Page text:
Living life as a single adult can be empowering for some, stressful for others, and a nonissue for everyone else. Single people possess freedoms, but with those freedoms can come restrictions in the form of financial vulnerabilities that married or partnered people may not have.
Although all of us would do well to start planning early for financial sustainability, the need to plan, save and invest for retirement and other dreams may be even more important for people who find themselves living on their own for the long term. A few tips for getting started —
1. Save money.
It is important to be disciplined in your approach when you recognize that all earning, saving, investing and financial strategy choices are yours. As a single person, there may be less money to put away so it’s important to make sure you are on track to meeting your goals. Your financial plan should include creating an adequate emergency fund for life’s “what ifs.” Although there is no single right number for the size of an emergency fund, experts generally recommend saving three to six months’ worth of expenses and placing those funds in an interest-earning savings account or other easily accessible account. What if you lose a job, become injured or face a financial emergency? It is best to be prepared, which leads to tip number two.
2. Review your insurance situation.
When you rely on only your income to support yourself, making sure you have adequate insurance becomes a higher priority. Do you have a disability policy? If something unexpected happens, are your home and its contents protected? Renters and homeowners policies can play a role in helping you replace personal property in the event of a disaster. If you are renting, it may be important to remember that your landlord’s property insurance most likely will not cover all of your belongings if they are damaged or lost.
3. Make sure your documents are in order.
You should have your paperwork ready in the event of an emergency. Who will make decisions for you if you are in an accident? It may make sense to ask a parent, sibling or friend to step in as a decision-maker during a crisis so that someone holds your medical and/or financial power of attorney. Everyone has a different family dynamic, so creating a will can ensure your financial assets, physical assets, property or even pets are bequeathed according to your preferences. Even if you prefer not to leave your assets to relatives or friends, you can leave them to a nonprofit, college or other organization — and a will is the vehicle for that designation.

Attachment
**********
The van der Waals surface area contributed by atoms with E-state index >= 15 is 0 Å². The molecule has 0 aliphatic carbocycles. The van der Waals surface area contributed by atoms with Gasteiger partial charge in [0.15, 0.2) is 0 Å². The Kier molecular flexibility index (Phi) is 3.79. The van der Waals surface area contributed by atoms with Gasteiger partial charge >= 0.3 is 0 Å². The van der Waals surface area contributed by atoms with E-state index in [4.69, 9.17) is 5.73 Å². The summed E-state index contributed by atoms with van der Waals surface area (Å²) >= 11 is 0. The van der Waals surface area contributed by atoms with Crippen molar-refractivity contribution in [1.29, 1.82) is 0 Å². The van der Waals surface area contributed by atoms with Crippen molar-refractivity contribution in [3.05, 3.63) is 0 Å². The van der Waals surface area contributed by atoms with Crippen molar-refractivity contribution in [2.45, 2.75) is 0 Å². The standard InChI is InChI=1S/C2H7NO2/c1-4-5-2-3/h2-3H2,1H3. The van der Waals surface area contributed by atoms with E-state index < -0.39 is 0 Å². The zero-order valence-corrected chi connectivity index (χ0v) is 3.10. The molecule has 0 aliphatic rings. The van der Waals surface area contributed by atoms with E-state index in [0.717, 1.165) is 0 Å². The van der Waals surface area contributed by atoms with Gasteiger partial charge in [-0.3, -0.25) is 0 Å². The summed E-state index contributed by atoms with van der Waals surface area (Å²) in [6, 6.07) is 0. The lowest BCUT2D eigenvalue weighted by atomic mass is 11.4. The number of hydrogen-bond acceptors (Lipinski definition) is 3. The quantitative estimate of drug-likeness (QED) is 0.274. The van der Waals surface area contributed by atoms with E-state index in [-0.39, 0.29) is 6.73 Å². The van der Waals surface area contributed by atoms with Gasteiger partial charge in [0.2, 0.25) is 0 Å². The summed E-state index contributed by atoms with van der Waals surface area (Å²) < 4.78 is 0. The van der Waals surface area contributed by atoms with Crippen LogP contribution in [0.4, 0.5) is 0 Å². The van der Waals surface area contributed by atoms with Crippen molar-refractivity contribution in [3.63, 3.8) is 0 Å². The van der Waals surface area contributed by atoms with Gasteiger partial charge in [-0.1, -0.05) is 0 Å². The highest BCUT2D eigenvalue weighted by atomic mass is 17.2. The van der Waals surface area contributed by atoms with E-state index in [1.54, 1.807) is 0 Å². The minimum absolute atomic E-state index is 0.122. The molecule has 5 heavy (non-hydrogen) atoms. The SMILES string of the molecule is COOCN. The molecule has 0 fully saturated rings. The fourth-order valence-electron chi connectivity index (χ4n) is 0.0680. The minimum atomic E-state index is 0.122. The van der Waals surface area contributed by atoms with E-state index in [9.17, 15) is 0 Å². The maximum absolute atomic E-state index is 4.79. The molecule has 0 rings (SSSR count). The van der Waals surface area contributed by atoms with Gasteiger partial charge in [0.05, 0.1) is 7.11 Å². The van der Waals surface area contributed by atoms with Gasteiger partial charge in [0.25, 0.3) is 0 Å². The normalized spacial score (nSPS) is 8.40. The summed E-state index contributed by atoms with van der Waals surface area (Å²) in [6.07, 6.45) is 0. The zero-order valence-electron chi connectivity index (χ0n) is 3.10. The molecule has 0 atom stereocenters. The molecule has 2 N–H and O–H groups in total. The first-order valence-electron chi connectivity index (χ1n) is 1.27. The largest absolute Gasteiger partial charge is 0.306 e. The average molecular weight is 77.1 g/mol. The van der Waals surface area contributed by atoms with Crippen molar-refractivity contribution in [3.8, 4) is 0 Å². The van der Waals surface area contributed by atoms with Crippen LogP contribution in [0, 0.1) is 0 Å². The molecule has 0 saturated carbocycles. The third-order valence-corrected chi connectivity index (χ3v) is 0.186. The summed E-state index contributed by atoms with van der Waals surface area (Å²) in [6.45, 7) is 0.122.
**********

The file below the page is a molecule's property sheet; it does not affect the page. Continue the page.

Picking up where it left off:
4. Talk with experts.
Speaking with experienced professionals is good practice, single or not. An estate attorney can help make sure your affairs are in place and a financial advisor can help you feel secure in your finances. And feeling financially secure is a pretty good place to be.
Flying solo: taking care of oneself is always the best recipe.
Information contained herein has been obtained by sources we consider reliable, but is not guaranteed, and we are not soliciting any action based upon it. Any opinions expressed are those of the author and based on interpretation of data available at the time of original publication of this article. These opinions are subject to change at any time without notice. Investors should consult their financial and/or tax advisor before implementing any investment plan.